Specific terminology is used to describe aspects of dentition. The labial or buccal surface faces outside the oral cavity; the oral, palatal, or lingual surface faces the tongue; the medial surface is toward the midline; and the distal surface is toward the ramus of the mandible. The interproximal surface refers to the contacting area of adjacent teeth, and the occlusal surface refers to the biting area. Finally, apical is in the direction of the root, whereas coronal is toward the crown of the tooth.


The periodontium consists of the gingival unit and the attachment apparatus. The gingiva is covered with keratinized, stratified, squamous epithelium and invests the tooth and alveolar bone. Apical to the gingiva is the alveolar mucosa, which is covered by nonkeratinized epithelium and is more subject to trauma. In healthy individuals the gingiva is attached firmly to the tooth by connective tissue fibers inserting into the cementum, extending coronally from the alveolar bone to the cementoenamel junction. A 2- to 3-mm cuff of tissue, the gingival sulcus, is bordered by the enamel surface of the tooth, the gingival epithelium, and the junctional epithelium at its base (see Fig. 70-2). In a disease state, such as in the presence of the loss of alveolar bone, this cuff increases in depth and is called a “pocket.”

The attachment apparatus refers to the cementum on the tooth, the periodontal ligament, and the alveolar bone. The periodontal ligament is a fibrous structure that surrounds the root of the tooth. It is the key structure that anchors the tooth because it serves as a double periosteum that lays down cementum on the tooth on one side and alveolar bone on its other side.

Fascial Planes of the Head and Neck

The fascial planes of the head and neck are defined as potential spaces filled with loose areolar tissue that separates the layers of fascia of the head and neck. The deep cervical fascia is most important in a discussion of the extension of oral infection to the head and neck (Fig. 70-4). The deep cervical fascia consists of the superficial and investing layer, the pretracheal layer, the prevertebral layer, and the carotid sheath. The superficial and investing layer surrounds the entire neck; it splits as it attaches to the inferior border of the internal pterygoid muscles at the mandible’s ascending ramus. This split forms the masticator space. This space communicates superiorly above the level of the zygomatic arch with the superficial and deep temporal pouches.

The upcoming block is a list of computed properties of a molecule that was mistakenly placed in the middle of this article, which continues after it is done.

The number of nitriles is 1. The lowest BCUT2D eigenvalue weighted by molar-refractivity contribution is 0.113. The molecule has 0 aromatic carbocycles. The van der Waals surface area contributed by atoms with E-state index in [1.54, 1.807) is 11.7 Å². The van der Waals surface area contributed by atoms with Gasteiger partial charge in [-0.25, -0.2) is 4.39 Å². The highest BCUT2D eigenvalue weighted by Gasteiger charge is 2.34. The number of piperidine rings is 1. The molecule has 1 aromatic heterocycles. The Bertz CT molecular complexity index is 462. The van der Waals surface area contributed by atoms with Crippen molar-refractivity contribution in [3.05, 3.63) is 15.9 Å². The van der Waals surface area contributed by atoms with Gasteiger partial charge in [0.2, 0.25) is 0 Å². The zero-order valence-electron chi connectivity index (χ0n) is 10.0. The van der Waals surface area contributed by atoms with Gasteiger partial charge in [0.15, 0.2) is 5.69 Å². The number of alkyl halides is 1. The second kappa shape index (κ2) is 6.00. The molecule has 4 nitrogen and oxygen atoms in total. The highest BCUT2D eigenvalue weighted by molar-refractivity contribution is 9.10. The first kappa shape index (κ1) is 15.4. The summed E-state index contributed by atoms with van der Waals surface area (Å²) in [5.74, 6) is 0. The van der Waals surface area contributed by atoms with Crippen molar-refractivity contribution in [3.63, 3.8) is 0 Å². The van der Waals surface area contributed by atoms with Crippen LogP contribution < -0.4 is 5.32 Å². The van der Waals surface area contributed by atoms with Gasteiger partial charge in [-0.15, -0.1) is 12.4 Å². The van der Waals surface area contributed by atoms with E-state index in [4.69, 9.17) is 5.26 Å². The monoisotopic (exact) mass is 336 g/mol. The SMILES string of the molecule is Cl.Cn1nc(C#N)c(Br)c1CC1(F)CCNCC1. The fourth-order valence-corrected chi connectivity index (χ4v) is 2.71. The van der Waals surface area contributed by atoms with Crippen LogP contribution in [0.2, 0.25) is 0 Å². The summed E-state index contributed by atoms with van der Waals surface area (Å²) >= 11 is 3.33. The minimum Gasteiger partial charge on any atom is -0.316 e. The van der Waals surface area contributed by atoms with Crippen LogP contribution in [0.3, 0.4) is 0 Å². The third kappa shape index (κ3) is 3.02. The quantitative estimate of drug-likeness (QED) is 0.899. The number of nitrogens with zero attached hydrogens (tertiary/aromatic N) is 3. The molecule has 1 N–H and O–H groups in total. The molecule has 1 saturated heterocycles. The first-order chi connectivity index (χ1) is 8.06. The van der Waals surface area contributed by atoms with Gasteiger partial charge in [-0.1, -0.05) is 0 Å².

Other spaces of importance in the neck to which dental infection may spread include the lateral pharyngeal or parapharyngeal space, which is lateral to the pharynx and medial to the masticator space; the retropharyngeal space, which is between the deep cervical and prevertebral fascia; and the prevertebral space, which is posterior to the retropharyngeal space. The pharyngomaxillary space extends from the base of the skull to the hyoid bone and is especially important because it communicates with all deep spaces. The mandible itself is divided further by the mylohyoid muscle, which separates the superior sublingual and inferior submaxillary spaces.


Nontraumatic Dental Emergencies

Two pathophysiologic processes affect the dental health of most of the population: (1) dental caries and (2) periodontal disease. Variables related to both disease states include the oral environment, consisting of the teeth and attachment apparatus; the presence of local factors such as bacterial plaque, oral microflora, and substrate; and host states, including immunocompromising diseases and nutritional status. Factors such as water fluoridation, fluoride supplements, and plaque control techniques (e.g., flossing, brushing, orthodontic and dental surgical procedures) have significantly decreased the prevalence of dental caries and periodontal disease. However, the emergency department (ED) is the frequent source of care for dental emergencies, with toothache related to dental caries being the most common complaint. This occurs because of both lack of after-hours access for dental complaints and socioeconomic factors (self-pay and Medicaid). A recent study from Kansas City shows an increased volume from 2001 to 2006 from 13.1% up to 19%.1